To escape from this fact, homeopathy takes recourse in the notion that water that comes in contact with the active material develops some kind of “molecular memory”. The water that comes in contact with this memory-laden water itself possibly acquires that memory. It is also suggested that “succussion” helps the newly added water, at each dilution, to acquire the “memory”. Therefore, however diluted the “medicine” may be, the water always carries the memory of the original active material. And it is this “memory-laden” water that triggers an “immune” response in the human body. Homoeopathic treatment philosophy is based on the principle of “like cures like” i.e. a substance that induces the symptoms of a disease is what will cure it (“law of similars”). Hence, the substance will also invoke the same “immune” response as the disease does. In fact even the substance is not needed to be present; its “memory” alone, as “implanted” on the water is sufficient. Homeopathic practice also suggests that more “potentization” is because of “succussion”  – the shaking somehow imparts some “structure” to the water. So, as the solutions are diluted further, accompanied by “succussion”, the formulation becomes more “potent”. This is captured in the homoeopathic “principle” “less is more”.


Unfortunately, there is no evidence of any kind of water having any kind of memory. Even the journal “Nature” was touched by this controversy and this should have put an end to these fantastical hypotheses. Any scientific response to such lack of evidence should be rigorous experimentation to demonstrate effects or lack of. However, the actual response to critique of homeopathy often is that “science does not know everything” or “does not know yet”.


It should strike us that if water “remembered” what it touched it should have lots of memories – of all substances it may have encountered in its “life” – from metals, food, biological slime, and a million more. Tim Minchin, the famous Australian comedian, sang, “Water has memory! And while it’s memory of a long lost drop of onion juice seems Infinite; It somehow forgets all the poo it’s had in it!”


Homeopathy is nanomedicine

The quest to explain how homeopathy works has also led to hypotheses which suggest that active material somehow survives in even the most dilute homeopathic medicines. It is proposed that the original active material is present in the form of nanoparticles which cling to tiny bubbles. These bubbles always rise to the top (in between “succussions”). Because the “1 ml”- for dilution – is taken from the top layer, the active material finds its way into even the most ultradilute potency. Several issues remain though. The methodology is not standard for homeopathy “potentization” (top layer use), the physics of bubbles catching the active material is unclear, and there is no information available about control experiments (measuring contaminants in the water and alcohol used).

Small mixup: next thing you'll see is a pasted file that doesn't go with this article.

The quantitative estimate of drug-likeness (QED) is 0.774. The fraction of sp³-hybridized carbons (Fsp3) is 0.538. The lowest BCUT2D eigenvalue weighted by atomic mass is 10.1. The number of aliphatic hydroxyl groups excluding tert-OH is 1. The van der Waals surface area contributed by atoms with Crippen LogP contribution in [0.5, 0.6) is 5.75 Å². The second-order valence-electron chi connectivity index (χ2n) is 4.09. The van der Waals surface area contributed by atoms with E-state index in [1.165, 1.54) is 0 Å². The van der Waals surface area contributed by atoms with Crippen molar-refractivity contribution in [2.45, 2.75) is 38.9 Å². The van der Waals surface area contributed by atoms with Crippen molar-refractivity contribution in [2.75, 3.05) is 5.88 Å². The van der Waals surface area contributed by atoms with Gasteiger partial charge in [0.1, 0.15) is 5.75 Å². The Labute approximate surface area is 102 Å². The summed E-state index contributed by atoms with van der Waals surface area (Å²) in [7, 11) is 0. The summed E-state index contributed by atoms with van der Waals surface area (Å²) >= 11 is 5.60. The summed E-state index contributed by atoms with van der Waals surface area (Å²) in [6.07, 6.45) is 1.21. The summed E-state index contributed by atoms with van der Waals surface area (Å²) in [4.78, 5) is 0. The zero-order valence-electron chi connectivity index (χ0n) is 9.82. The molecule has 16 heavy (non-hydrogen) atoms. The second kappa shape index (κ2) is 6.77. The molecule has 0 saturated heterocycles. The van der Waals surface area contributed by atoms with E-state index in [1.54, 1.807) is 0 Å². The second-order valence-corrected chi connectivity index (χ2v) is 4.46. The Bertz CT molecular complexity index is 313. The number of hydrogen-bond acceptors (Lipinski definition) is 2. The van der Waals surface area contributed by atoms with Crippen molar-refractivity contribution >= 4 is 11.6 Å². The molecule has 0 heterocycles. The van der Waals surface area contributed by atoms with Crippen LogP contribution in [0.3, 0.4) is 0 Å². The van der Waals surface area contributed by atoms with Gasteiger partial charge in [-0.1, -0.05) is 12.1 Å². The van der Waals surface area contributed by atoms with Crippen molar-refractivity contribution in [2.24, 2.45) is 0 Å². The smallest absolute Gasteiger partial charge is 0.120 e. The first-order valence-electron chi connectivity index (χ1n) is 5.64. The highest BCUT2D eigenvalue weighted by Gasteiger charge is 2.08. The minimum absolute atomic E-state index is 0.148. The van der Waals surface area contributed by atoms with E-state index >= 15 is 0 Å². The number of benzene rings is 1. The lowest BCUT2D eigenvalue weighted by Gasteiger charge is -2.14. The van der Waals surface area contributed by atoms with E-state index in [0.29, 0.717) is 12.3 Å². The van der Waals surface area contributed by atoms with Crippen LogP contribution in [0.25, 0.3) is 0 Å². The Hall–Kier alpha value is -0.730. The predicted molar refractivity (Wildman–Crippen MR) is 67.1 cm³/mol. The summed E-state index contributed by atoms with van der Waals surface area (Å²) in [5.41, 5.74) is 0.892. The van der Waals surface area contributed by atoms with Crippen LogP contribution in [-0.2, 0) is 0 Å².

More importantly, going beyond this hypothesis, even if traces of active material are present, how do they trigger physiology to act against an external agent (like, Sars-CoV-2), remains unknown. It takes years of experimentation for a chemical to be accepted as a medicine. It involves laboratory experiments, animal trials, and human trials over multiple phases – some involving comparisons with control groups, and double-blind studies (in which neither the participants nor the experimenters know who is receiving a particular treatment).  Proponents of homeopathy claim that it cannot be subjected to such trials because the foundation of homeopathy is in providing “highly individualized” dosage. However, the mass spread of Aa30C is anything but individualized.


So what? It just works

Ultimately, a clinician would say, it is Ok if it just works! Most of the popular narrative on homeopathy consists of anecdotal stories and scientific sounding terms like “vital force”, or more contemporary “evoke biphasic actions on living systems via organism-dependent adaptive and endogenously amplified effects”. A layperson often finds “trials” of this type convincing: “1000 people were given medicine XYZ and then 95% did not get the disease, so it works”. They may not have got the infection anyway. So statements like these are worthless unless compared with 1000 people who are given placebos i.e. blank doses. The fact that homeopathy thrives is not proof of efficacy. Just like the existence of tarot readers and astrologers does not prove that these practices have any scientific basis.